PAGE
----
It does make sense man…I know that you’re DJing some kind of techno or I don’t know what kind of music it is in some club…

It’s called drum n’ bass. I did my first night here in Boston last week. I’ve been DJing in my bedroom for years just for myself and I’ve always been much too nervous to really do it in front of people. But the years kept going on and on and I became a better DJ and finally it was just time to get the first time out of the way because I’ve been so fucking nervous to do it for so long. I’ve had opportunities and I would come up with excuses not to and I would come up with reasons why I couldn’t do it, like the band have to go on tour and I’m not ready and bla bla bla. But finally the situation came up where I was going to be home and the guy who booked the night wouldn’t let me get out of it. It really forced me to practice hard and to get ready to do it.

How was the night?

It was great man. I could be here talking for 40 minutes to tell you how great it was. It was fucking amazing. Like very addicting to be up there by yourself and just playing songs that are making the whole room dance. It was really cool and I’m going to do it again next Thursday. They said that for an opening DJ they’ve never seen a DJ get such a great reaction. I was playing drum n’ bass and it was a gamble to see because mostly it’s like hip-hop and club songs and some electronic music has like energetic…I don’t know if you’ve ever heard drum n’ bass but it’s really hard hitting aggressive style of techno, so they were either going not to get it at all or they were going to love it. I just lucked out and they were ready to dance hard and it was cool. I mean the place went crazy.

It’s really different of course but what do you find in that music that is not inside hardcore?

Oh obviously there’s no deep emotional connection. Like in a hardcore band I feel deeply connected with most of the kids around me and the people that are singing these lyrics and throwing themselves on stage. Those people are built from like my blood you know. Like for techno it’s just a connection with the music and the rhythm. But really, at the end of the day, I probably could have been up there clapping my hands and the crowd would have dance. There’s just kids that just come to clubs to dance. In hardcore it’s like religious to me. I’m surrounded with four of my best friends in the world and am working toward the same end in making these songs energetic, explosive and fucking screaming our hearts out and there are people that are responding to that. I can’t even explain how of amazing it is to play out and live in BANE at a show far from home and kids are loosing their minds. It’s the best. There’s no comparison between being some DJ and being in a hardcore band.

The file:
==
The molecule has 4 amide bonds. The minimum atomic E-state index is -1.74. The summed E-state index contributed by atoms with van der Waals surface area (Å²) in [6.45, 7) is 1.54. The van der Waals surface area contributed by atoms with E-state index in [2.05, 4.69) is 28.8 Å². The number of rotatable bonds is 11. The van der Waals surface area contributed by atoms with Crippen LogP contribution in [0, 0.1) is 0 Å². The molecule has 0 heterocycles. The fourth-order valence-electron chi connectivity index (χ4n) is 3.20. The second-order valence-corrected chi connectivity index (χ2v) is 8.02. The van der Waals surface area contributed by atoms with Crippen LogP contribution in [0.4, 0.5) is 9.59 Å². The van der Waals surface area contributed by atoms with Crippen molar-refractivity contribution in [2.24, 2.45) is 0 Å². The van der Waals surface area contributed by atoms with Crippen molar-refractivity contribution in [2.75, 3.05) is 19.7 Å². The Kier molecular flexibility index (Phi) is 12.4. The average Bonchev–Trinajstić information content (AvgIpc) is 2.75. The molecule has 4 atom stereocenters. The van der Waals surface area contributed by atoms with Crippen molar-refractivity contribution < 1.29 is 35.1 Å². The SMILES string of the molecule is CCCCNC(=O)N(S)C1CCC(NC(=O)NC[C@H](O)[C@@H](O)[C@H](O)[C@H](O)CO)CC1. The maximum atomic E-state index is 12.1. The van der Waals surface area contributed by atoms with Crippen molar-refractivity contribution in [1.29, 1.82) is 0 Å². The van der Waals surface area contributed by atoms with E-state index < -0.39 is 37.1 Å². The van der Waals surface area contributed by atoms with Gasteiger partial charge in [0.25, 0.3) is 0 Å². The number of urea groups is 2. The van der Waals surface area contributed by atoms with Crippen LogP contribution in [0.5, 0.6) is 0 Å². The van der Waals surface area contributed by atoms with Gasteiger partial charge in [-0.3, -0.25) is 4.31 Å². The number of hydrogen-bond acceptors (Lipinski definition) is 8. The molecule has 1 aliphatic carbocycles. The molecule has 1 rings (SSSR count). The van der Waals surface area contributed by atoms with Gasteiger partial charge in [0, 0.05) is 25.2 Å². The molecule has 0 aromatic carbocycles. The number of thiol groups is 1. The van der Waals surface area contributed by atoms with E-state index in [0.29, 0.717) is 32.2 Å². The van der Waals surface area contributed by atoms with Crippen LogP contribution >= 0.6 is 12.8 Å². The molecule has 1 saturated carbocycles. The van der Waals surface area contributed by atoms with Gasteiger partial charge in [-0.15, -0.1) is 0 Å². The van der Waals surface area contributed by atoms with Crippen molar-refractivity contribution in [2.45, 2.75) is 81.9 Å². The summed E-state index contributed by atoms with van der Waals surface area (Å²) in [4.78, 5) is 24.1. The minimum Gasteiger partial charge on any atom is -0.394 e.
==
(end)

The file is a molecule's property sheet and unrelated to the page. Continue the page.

Playing shows with BANE still amaze you as much as it used to do? Does it comes to a point, especially back then when you were touring much more, where it’s almost redundant. Like you know that kids will want to grab the mic at this part and there will be a huge pill on for that song.

Well, I guess I would be lying if I said that every time it feels as fresh as the first time. On tour sometimes you play 30 shows in a row and maybe there will be some nights where it doesn’t feel as amazing as it was in the past. But then there are still enough nights that come by that are incredible. When things just clicks and you have that extra boost of energy and people around you really came to be excited. I’m telling you the truth when we still get off stage certain nights now and look at each other and we can’t believe it. We’ll be hugging each other after the show saying «Holy shit that was crazy! ». And I think that’s the real miracle to BANE. If there’s anything that is sort of amazing is that we’ve all sort of stayed on the same page. None of us have gotten tired of it; none of us have gotten over it. There’s still something that exist in the live shows that blows us all away and that’s what keeps us going. Because we don’t have to do this anymore. Everybody has or most of the guys are married and have houses or serious relationships. But there’s still something that exist out there that we can’t let go of. And I really think where it lies is on stage when we’re playing.

When did you get married?

I have not got married. Not me. I’m still running around like I’m 18 but most of the other guys have gotten a little more serious about adult responsibilities. Which obviously needs to get done at some point. I didn’t see a lot of bands that have been around for as long as us and be sort of juggling the responsibilities that many of us are juggling with and it caused the band to break up, to stop. But we’ve been really lucky that all of us are still completely inspired by what takes place when we play. We’re still almost child about it; we still can’t believe how much fun it is and how lucky we are. How blessed we are to be a band that can make a room go so crazy and scream their heads off. Just like let go. It’s a really really nice feeling.